She started in dinner theater. Then went to Juilliard. And finally on to Broadway.
Musical theater superstar Audra McDonald is living — and working — her dream job.
McDonald, a six-time Tony Award winner, is bringing her music to Broward Center for the Performing Arts on Wednesday, June 13.
She’ll be performing what she calls an intimate concert with her trio. “It’s a chance for an audience to get to know me outside of my roles,” she said.
We talked to McDonald, 47, about performing, her arts education, severe stage fright, and balancing motherhood (she has a teenage daughter from a previous marriage and a girl born October 2016 with husband actor Will Swenson):
Q. What can your audience expect to see at the Broward Center?
A. It’ll be me with my trio, and we’ll just be doing a trip through the great American musical theater songbook. I’ll be singing songs written as early as 1929, and songs written as recently as maybe a year or two ago, and kind of everything in between. They’re very intimate evenings. I’m very informal and I chat with the audience. Just try and keep it informal so it feels like a good connection, and it’s a chance for an audience to get to know me outside of my roles.
Q. What’s your approach in rehearsal?
A. I’ve been with my band for about 10 years, and so we’ve been touring together for years and years and years. As we add material, we rehearse. In terms of that particular concert, I’ll do a sound check the day of the concert, but I will have just done a concert with my band in Atlanta the week before. We spend a lot of time together.
Q. When did you decide theater as a career?
A. I was raised in Fresno, California, and I started with a dinner theater there when I was 9 years old and that’s basically when I decided that I wanted to be on Broadway one day. Luckily for me, there happened to be a performing arts middle school and a performing arts high school in Fresno, so I attended both of those while still doing dinner theater. And when I graduated from high school, I went to Juilliard in New York. From there, I started auditioning for Broadway shows after I graduated, and started doing Broadway shows around 1994. I’m just very, very lucky I’ve been able to just kind of trip and fall into my dream career.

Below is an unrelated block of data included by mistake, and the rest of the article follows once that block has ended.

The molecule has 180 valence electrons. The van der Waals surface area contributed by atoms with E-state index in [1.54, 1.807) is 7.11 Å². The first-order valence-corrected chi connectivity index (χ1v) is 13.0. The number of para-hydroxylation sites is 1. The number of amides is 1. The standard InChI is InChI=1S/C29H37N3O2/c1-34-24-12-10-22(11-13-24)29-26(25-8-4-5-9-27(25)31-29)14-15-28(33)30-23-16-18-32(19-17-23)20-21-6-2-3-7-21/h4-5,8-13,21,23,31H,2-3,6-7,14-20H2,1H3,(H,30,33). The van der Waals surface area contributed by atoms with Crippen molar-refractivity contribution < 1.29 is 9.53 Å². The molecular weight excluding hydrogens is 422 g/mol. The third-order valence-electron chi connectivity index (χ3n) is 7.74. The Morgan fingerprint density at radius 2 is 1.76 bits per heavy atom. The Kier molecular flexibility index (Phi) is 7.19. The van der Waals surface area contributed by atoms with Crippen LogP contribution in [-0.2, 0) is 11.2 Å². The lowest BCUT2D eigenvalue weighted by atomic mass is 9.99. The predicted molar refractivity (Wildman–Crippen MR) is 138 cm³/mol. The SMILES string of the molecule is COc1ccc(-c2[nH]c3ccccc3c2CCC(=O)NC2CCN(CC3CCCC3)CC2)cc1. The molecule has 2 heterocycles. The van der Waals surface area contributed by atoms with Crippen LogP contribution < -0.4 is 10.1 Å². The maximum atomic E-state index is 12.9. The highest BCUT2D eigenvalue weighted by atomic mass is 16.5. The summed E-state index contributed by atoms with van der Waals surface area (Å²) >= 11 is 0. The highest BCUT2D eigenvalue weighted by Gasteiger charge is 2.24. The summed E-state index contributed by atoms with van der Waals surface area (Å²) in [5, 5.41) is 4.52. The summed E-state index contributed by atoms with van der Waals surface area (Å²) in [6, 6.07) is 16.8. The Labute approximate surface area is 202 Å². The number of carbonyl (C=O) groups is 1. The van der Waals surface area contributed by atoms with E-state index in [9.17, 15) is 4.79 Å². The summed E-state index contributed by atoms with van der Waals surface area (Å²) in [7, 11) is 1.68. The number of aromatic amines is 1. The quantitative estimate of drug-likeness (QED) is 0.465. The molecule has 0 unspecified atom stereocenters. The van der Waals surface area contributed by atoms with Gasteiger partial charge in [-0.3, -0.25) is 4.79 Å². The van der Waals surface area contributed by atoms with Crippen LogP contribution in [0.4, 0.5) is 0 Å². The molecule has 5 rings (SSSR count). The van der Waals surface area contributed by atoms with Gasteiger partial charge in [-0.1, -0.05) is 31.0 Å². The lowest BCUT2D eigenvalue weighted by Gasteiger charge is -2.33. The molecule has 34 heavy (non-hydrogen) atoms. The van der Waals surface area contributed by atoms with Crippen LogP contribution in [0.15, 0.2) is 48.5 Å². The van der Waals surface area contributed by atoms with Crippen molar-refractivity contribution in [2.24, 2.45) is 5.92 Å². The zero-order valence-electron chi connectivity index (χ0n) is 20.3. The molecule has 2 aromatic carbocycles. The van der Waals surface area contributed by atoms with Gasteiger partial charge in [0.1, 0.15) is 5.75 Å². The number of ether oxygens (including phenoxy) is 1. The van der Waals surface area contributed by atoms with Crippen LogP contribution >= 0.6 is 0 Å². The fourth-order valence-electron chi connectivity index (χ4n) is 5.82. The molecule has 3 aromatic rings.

Q. Backtracking from Broadway, what were your high school musicals?
A. I played Reno Sweeney in “Anything Goes.” I was in a musical called “Working” where I played a cleaning woman. I was Sarah Brown in “Guys and Dolls.”
Q. If you could play any role over again, which would it be and would you do anything differently?
A. I’d go back and do every role I’ve ever done again and do them all differently. You know, by the time you get to the end of the run of something, you start to figure out some things about the character.
Q. When you act for film, do you ever go back and watch?
A. I do, but it takes years before I will. I filmed “Lady Day” for HBO, and I have not seen that. And I didn’t really watch most of “Private Practice” while it was running. It’s hard to watch yourself, you know?
Q. What’s the biggest challenge you’ve had in theater, and how did you overcome it?
A. With concerts specifically, I had really bad stage fright to the point where I would pass out. I used to pass out a lot on stage mid-performance. It’s helped my style evolve. Once I took the formality away from my concerts, I became less afraid of them.
Q. What’s the best advice you have received on pursuing a career in the arts?
A. Get onstage anywhere and everywhere. You can only read so much in a book. You gotta get out there and figure it out for yourself.
Q. Do you have any advice for students looking at a career in the arts?
A. I like to tell students, “Don’t say no to yourself. If there’s something that you think you can do, a role you think you can play, you pursue it. Even if the casting director and everybody else says no to you, don’t say no to yourself.”
Q. Do you prefer acting for film or onstage?
A. I love them all. I usually just say that theater is my first language. It’s where I got my start. I did theater years before I started doing film or television.
Q. Are there any songs you have cut from your concerts because you’re tired of singing them?
A. From time to time I’ll recycle songs out because, ugh, I’m done with that. And then years later, I’ll be like “I miss that one, let’s bring that back.” You have to keep yourself interested.
Q. How do you manage performing and being a mom?
A. I have no idea. As soon as I figure it out, I’ll let you know.